We need to now carefully examine the factors that impact these functions. Once we understand those we can understand the role of efficient reverse logistics in enhancing customer satisfaction. We will discuss those in my next blog- in the meantime let me know your views and thoughts. 

May 22, 2010

Go Lean: Minimize customizations and reduce overall TCO in Oracle ERP implementation (Part 3)

There are many ways to achieve Leaner ERP implementation, and I have discussed some of the strategic levers for it in my previous blogs Go Lean (Part 2) and Go Lean (Part 1) like senior management and executive sponsorship, robust decision making framework, effective change management approach, upfront planning for middleware and reporting platforms, solution design workshops, selection of appropriate edge products and leveraging localizations. However, there are many tactical and operational levers also available for enterprises to adopt, which are primarily part of implementation execution cycle. I am discussing here some of these levers and best practices to minimize customizations:

  • Boot Camp Trainings - Before initiating the solution design phase, organizations must seriously consider to conduct the boot camp trainings on chosen ERP to their key super users, business analysts and implementation core team, facilitated by System Integrator (SI). The intent for boot camps must be training to the team for vanilla features and functionalities of ERP relevant to their industry processes. This will enable them to bridge many gaps and requirements through seeded ERP functionality, and increase the overall fitment of the package application, leading towards reduced customizations.
  • Harmonization of Requirements - If organizations are implementing the solution for multiple business units and/or geographies, all the global as well as local requirements must be captured and harmonized in early stage of the project from all in-scope business units and geographies. It enables the design to be standardized and common. If this is not done effectively, it causes major scope creeps during later phases of the project, and organization ends up with plethora of change requets and new customizations to meet local requirements. Organization must also avoid any silo approach for each business unit, location or department, and capture business unit specific or mandatory statuary and legal requirements in the initial phase of the project itself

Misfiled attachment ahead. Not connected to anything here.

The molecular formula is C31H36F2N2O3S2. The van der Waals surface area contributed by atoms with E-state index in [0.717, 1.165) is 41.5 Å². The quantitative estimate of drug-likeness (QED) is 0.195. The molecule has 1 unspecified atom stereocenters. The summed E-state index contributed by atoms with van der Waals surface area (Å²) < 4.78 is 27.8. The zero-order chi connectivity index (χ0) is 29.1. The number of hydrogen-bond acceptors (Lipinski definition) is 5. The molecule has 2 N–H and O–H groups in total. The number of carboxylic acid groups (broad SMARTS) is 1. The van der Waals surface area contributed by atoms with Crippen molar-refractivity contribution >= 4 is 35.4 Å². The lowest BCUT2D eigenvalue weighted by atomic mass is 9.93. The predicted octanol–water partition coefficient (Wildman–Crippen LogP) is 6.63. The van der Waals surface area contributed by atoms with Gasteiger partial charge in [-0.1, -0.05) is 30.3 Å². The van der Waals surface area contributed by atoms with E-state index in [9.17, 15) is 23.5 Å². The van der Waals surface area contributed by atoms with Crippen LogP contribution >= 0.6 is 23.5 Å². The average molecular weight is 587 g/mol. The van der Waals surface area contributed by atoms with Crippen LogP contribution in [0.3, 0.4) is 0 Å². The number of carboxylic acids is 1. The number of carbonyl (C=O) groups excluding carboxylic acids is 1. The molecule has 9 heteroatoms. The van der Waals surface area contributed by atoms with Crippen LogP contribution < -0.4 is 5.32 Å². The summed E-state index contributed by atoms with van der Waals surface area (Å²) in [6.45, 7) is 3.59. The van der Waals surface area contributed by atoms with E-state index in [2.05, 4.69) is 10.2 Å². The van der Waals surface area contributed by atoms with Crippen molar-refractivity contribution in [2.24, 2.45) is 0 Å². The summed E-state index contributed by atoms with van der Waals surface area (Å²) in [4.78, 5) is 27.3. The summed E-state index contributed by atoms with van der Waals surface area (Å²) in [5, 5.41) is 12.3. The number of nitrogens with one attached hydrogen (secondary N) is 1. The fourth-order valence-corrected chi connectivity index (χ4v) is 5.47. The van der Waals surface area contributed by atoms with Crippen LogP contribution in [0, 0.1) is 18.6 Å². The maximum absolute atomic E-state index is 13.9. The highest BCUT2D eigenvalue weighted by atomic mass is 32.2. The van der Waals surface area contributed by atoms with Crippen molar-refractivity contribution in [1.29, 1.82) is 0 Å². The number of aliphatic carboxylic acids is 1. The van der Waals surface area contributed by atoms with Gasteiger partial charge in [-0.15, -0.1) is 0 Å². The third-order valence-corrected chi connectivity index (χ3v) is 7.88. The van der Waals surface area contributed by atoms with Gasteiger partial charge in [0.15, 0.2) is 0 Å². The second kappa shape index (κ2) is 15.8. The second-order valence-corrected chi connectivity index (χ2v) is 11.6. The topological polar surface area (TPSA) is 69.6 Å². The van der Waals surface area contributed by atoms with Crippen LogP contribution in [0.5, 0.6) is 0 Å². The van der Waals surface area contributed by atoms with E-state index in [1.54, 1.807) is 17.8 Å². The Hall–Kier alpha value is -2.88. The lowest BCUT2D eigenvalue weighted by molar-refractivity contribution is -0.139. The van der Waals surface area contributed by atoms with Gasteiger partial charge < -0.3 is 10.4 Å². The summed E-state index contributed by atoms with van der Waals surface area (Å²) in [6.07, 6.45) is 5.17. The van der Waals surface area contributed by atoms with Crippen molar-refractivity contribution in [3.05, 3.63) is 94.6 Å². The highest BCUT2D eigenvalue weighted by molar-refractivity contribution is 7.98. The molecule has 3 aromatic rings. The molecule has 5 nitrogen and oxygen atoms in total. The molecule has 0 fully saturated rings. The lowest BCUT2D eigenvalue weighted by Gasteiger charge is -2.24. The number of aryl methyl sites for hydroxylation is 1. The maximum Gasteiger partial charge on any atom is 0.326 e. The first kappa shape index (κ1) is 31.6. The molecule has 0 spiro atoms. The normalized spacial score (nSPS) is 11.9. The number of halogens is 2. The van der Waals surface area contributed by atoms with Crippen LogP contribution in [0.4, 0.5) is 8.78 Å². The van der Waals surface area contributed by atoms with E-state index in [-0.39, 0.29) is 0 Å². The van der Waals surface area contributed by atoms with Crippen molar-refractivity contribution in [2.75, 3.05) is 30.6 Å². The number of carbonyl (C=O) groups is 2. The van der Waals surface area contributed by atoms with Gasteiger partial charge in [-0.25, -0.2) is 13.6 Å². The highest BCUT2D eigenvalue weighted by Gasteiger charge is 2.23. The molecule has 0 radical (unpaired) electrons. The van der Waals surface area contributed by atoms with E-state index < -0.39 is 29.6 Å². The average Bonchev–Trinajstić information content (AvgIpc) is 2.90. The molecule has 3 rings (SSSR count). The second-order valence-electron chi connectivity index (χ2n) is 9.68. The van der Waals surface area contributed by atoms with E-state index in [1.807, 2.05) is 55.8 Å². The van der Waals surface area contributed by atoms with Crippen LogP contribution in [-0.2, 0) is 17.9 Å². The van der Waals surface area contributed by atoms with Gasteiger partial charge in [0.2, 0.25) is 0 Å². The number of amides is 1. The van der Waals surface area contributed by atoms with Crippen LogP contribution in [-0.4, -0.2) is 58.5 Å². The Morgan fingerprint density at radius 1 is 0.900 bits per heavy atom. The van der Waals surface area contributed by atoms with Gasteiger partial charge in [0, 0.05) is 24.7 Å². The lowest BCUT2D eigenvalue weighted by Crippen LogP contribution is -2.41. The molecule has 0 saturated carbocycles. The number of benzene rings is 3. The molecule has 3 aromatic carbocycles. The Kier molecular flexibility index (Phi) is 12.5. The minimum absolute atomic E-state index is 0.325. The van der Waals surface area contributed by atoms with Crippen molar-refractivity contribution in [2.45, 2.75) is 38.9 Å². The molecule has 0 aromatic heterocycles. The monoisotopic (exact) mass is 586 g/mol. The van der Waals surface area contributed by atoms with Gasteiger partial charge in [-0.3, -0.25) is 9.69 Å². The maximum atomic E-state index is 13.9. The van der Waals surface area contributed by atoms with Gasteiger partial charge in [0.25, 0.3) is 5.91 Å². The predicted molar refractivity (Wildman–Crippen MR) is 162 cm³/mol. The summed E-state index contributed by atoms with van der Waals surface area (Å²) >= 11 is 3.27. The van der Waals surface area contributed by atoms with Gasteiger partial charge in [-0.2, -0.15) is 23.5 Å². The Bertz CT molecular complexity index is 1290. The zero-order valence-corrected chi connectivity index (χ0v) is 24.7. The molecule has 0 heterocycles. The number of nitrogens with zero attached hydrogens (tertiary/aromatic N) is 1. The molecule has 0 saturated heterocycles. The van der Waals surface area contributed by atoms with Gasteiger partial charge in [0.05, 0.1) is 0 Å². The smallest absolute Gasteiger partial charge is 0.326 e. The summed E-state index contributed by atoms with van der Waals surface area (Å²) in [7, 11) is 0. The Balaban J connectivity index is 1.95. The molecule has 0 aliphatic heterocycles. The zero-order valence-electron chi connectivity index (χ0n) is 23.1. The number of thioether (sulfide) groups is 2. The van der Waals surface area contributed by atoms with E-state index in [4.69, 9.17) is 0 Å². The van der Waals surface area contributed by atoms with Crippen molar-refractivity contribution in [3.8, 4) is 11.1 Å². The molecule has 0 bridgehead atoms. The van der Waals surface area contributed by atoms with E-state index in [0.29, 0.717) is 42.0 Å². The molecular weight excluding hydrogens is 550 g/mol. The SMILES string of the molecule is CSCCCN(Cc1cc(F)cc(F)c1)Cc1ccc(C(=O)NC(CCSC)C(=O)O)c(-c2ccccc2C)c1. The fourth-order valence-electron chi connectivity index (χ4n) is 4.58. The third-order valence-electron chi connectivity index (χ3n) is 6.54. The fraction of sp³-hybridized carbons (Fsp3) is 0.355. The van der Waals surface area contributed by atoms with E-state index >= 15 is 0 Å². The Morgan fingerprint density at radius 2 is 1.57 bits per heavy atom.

• Design of Foundation Elements - The design and key attributes for foundation elements of an Oracle ERP must be finalized during initial global solution design phase based on harmonized requirements and future needs of the organization. Some examples of foundation elements are Ledger Architecture, Legal Entities, Chart of Accounts, Calendars, Multi-Orgs Structure, Item Segments, Costing Method, BOM Structure, Inventory Orgs, Matching options and Document Sequences etc. It helps to avoid any unnecessary customization or rework due to changes in foundation elements during and after the implementation. Many organizations spend huge effort and cost to tweak these foundation elements after the implementation like COA restructuring exercise 
  • Personalization instead of customization - Project team can choose to build Personalization instead of customizing ERP directly depending upon the magnitude and complexity of the requirement. For simple requirements like hiding a field on a screen, turning on a validation, defaulting values in a form etc., the business super users can extend the application. ERP providers offer Personalization capabilities, which eliminate the need of technical development. This approach can be many times more cost effective, less vulnerable to future upgrades and easier to maintain and support
  • Tighter controls through KPIs and ROI framework - Organizations must define a detailed business case for implementation program including quantitative business benefits and KPIs. The project KPI measures must be at the execution level, and not at the business performance level. Organization must also link these KPIs to the approval process guidelines for PMO with a conservative budget approach for any proposed customization. The detailed ROI framework, approval process and hierarchy must be defined in advance to perform detailed due-diligence for the need of customization. The ROI framework should include gap justification through ROI calculation based on pre-defined KPIs and cost for development and maintenance effort. This ROI framework and budget constraints approach help organization to keep customization in control 
  • Selection of Third Party Tools - There are many areas in ERP where organizations have to take call between build versus buy to select specific solution on top of ERP platform. E.g., Sales tax data repository, Invoice Printing solution, planning tools, collaboration suite, Business Rule Management tool, Archive and Purging solution, Data Masking solutions, monitoring tools and so on. The organizations must evaluate all the requirements including priority, costing of tool, fitment to ERP, future upgrade support from vendors, maintenance cost etc. against the capabilities provided by vendors, ERP available options versus customization cost. This provides ample opportunities for organization to reduce overall TCO